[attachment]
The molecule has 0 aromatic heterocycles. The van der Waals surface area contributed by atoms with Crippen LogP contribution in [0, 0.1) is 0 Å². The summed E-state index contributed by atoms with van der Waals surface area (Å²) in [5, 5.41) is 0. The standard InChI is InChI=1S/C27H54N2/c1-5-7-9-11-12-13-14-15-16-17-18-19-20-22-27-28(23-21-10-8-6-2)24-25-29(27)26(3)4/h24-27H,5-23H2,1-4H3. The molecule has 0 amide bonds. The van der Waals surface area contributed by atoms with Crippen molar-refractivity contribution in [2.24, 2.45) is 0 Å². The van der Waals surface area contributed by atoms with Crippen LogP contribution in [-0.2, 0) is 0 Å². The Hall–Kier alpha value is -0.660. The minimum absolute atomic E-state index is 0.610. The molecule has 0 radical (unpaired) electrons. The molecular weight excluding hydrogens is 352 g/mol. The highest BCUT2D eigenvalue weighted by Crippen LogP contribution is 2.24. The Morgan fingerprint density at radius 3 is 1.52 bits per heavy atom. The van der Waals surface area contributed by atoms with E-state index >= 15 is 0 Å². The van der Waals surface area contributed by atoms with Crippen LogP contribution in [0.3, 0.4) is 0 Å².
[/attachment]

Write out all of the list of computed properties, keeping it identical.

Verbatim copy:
The molecule has 0 aromatic heterocycles. The van der Waals surface area contributed by atoms with Crippen LogP contribution in [0, 0.1) is 0 Å². The summed E-state index contributed by atoms with van der Waals surface area (Å²) in [5, 5.41) is 0. The standard InChI is InChI=1S/C27H54N2/c1-5-7-9-11-12-13-14-15-16-17-18-19-20-22-27-28(23-21-10-8-6-2)24-25-29(27)26(3)4/h24-27H,5-23H2,1-4H3. The molecule has 0 amide bonds. The van der Waals surface area contributed by atoms with Crippen molar-refractivity contribution in [2.24, 2.45) is 0 Å². The van der Waals surface area contributed by atoms with Crippen LogP contribution in [-0.2, 0) is 0 Å². The Hall–Kier alpha value is -0.660. The minimum absolute atomic E-state index is 0.610. The molecule has 0 radical (unpaired) electrons. The molecular weight excluding hydrogens is 352 g/mol. The highest BCUT2D eigenvalue weighted by Crippen LogP contribution is 2.24. The Morgan fingerprint density at radius 3 is 1.52 bits per heavy atom. The van der Waals surface area contributed by atoms with E-state index >= 15 is 0 Å². The van der Waals surface area contributed by atoms with Crippen LogP contribution in [0.3, 0.4) is 0 Å².